One of the joys of winter!

One of the joys of winter!

 

 

Spring is slow at gracing us with her presence. You have to look hard for it as it pours most days!  My tulip bulbs are sprouting and their glossy leaves have broken through the earth. Thank goodness! They survived the beady eyes of the squirrels during the fall. This was when all the delicately juicy specimens were gathered up as their stash for the winter.  Somehow the new bed that I had created in the garden was overlooked by the vigilant gatherers. The resident rabbit is the next threat. The new growth is just too much for him to resist. Luckily Josh keeps a watchful eye from the window. He performs a war dance whenever any livestock dare to trespass on our verge. So for the moment the bulbs are safe.

I resort to the indoor tulips!

I resort to the indoor tulips!

 

The morning greets us with an abundance of bird calls….robin, thrush and the splendid red cardinals. The woodpeckers often disrupt the melodious calls with their beating thuds against the bark. They busily make new homes for fussy females and the pending brood. The majestic birds of prey have made their weary journey back across the sea. They can be seen gliding overhead and filling up on local delicacies like squirrel and the odd mouse. Our resident red -tailed hawk has appeared. He was less noisy but probably still exhausted after his long commute. He is sure to be squawking away in the elm trees and creating havoc once he has regained his strength.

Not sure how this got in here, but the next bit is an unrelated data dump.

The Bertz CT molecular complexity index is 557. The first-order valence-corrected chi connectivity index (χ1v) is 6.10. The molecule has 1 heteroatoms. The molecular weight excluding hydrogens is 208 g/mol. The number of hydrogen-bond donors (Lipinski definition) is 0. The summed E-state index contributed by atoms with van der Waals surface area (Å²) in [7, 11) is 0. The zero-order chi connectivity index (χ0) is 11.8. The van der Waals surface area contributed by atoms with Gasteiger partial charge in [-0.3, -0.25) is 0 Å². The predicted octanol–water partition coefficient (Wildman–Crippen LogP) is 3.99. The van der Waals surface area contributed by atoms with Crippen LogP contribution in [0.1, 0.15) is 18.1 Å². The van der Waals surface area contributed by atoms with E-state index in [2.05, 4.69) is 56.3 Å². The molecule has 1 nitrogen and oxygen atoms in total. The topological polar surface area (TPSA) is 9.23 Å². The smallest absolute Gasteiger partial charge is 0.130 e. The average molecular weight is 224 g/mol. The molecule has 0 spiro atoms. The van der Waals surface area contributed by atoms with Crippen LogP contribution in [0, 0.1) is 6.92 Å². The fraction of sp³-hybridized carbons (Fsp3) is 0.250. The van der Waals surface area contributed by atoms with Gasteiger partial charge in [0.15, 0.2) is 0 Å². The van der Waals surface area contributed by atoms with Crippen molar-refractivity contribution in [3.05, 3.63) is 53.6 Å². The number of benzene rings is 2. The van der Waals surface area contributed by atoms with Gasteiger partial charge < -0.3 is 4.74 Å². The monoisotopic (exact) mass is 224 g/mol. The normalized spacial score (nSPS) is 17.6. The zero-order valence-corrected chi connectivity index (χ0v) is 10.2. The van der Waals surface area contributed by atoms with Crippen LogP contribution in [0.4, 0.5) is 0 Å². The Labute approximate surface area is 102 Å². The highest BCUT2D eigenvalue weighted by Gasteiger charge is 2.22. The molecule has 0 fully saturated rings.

Our magnificent cardinals.

Our magnificent cardinals.

 

 

Spring is a time to renew, recover and replenish. Nature does it and it enthuses us winter-weary humans to do the same. The excitement is tangible. A mere glimpse of a ‘patch of blue’ draws people outside and into the street.  Enthusiastic neighbours gather round and wield their power hoses. The clean up has started! Driveways and front steps are washed and the residue salt and grime disappear down the drains. Sleek new road tyres are fitted to the family cars and the robust winter tyres packed away.  Our basements are bulging with all the winter paraphernalia! The mud room gets a facelift and all the heavy coats and skis make way for bathing costumes and sandals. Hoorah!

All this adds to the delight and realization that SPRING is almost here!